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​A Little Means a Lot: Reflections of UNW 2018 Appalachian Spring Missions Trip

By Tori Hoehne on Tuesday, March 27, 2018

students on spring break trip

Spring Break is a time for college students to catch up on sleep and take trips to the beach, right? But eight women from Northwestern spent their R&R time in Moundsville, West Virginia helping victims of last month’s flooding disaster put their lives back together.

Nestled in the mountains along the Ohio River, this little Appalachian town was deluged with heavy rains in February causing mudslides and a partial dam break forcing dozens of people out of their homes and into shelters. Roads and schools were closed. Several counties were declared states of emergency.

Be Faithful in the Little Things

As we prepared for this trip, we didn’t have much of an idea of what we were going to be doing once we arrived in Appalachia. We knew we were going to work closely with Appalachian Outreach, Inc., as well as a local food shelf, and an afterschool program. All this was coordinated through Praying Pelican Missions, a ministry that prepares teams for short-term mission trips. Although we weren’t sure what to expect, we knew God had a plan for our time there.

Our student leaders, Victoria Downey and Rebekka Schoell, encouraged the team to be flexible and willing. With the guidance of those at Appalachian Outreach, we worked directly with people who had lost possessions or who were dealing with damage done from the flooding. We also had the opportunity to bring relief to others who were busy volunteering their time to help their neighbors.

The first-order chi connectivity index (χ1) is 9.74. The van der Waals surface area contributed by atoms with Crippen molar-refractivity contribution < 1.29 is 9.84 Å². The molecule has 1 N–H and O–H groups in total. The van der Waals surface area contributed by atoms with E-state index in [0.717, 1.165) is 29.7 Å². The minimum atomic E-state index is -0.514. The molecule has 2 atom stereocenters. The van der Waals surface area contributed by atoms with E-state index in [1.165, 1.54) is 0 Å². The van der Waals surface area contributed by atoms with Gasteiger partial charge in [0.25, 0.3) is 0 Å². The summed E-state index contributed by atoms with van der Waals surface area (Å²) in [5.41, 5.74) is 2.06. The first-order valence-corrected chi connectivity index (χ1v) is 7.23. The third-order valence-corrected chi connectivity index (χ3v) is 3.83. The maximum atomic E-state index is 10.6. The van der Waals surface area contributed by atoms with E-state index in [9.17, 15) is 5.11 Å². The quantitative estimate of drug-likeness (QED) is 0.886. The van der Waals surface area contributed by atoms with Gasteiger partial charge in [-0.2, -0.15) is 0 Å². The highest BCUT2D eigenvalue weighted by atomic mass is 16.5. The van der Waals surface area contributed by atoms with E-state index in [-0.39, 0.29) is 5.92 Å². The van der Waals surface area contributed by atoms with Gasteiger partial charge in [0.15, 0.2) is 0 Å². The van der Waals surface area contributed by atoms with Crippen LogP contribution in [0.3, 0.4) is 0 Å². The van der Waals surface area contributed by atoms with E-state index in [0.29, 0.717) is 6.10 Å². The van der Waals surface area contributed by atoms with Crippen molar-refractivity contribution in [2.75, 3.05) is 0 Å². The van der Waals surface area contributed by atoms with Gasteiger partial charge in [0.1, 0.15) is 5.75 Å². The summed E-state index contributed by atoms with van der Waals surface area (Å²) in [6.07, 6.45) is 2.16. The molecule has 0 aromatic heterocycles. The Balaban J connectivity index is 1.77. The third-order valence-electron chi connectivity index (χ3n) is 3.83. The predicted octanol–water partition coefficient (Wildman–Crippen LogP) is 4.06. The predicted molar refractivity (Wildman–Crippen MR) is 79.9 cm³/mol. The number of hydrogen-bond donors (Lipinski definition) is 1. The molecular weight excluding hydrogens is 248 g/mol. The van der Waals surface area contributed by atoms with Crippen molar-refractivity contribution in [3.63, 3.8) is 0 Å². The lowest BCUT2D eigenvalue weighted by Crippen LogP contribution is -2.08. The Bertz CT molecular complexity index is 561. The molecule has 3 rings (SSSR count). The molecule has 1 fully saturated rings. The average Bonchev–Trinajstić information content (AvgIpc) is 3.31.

We could see God working in big ways through little tasks. The slogan of Appalachian Outreach is, “A little means a lot” and that was very true for the people of Appalachia, as well as for us. The work we did may have seemed small at times but we know it led to big outcomes.

1 Corinthians 15:58 “Therefore, my dear brothers and sisters, stand firm. Let nothing move you. Always give yourselves fully to the work of the Lord, because you know that your labor in the Lord is not in vain.”

Take the brittle, rotted chips of linoleum, for example. We worked hard to repair the destroyed flooring of a home belonging to a woman named Charlotte. Each chip of ruined linoleum we scraped off the floor of Charlotte’s basement meant more to her than we will ever know, she said.

We also helped organize donations that came from all over the country. We spent hours and hours sorting all kinds of donations, including kitchen items, toys, and clothing. With each donation box we sorted, we could tell we were bringing relief to Rose, the Appalachian Outreach director. It was so nice to know that we could help someone who was helping others. The people of Appalachia— victims or relief workers—were thankful for everything we did, whether it was a lot or just a little.

Putting Faces to Tragedy

During this trip we saw first-hand what hurt, devastation, and suffering from natural disasters looks like. It’s easy to watch the news and see what is going on miles from home, but as soon as we turn the TV off we seem to forget as quickly as the time it took to learn about it.

We were able to put faces to those stories and see the heartache that natural disasters can cause. Moundsville is a small town with a large, elderly population—an especially vulnerable group that was hit hard by the flooding. They talked with us about their lives and what they’d lost. They were grateful for our help. The fact that a group of college students from Minnesota came to spend a week helping them and their community seemed to mean the world to them.

Forever Bonded

By the end of our trip the entire town knew who we were and what we were doing in Moundsville. Each person we came in contact with was thrilled to see young people who wanted to make a positive impact on others’ lives and share the hope they have in Jesus with everyone they meet.

This trip was also an incredible experience for us. During this time, friendships were made, hearts were changed, and lives were impacted. This group of eight women from Northwestern will be forever bonded together and with the friends we made in Appalachia.

Mark 16:15 “He said to them, Go into all the world and preach the gospel to all creation.”

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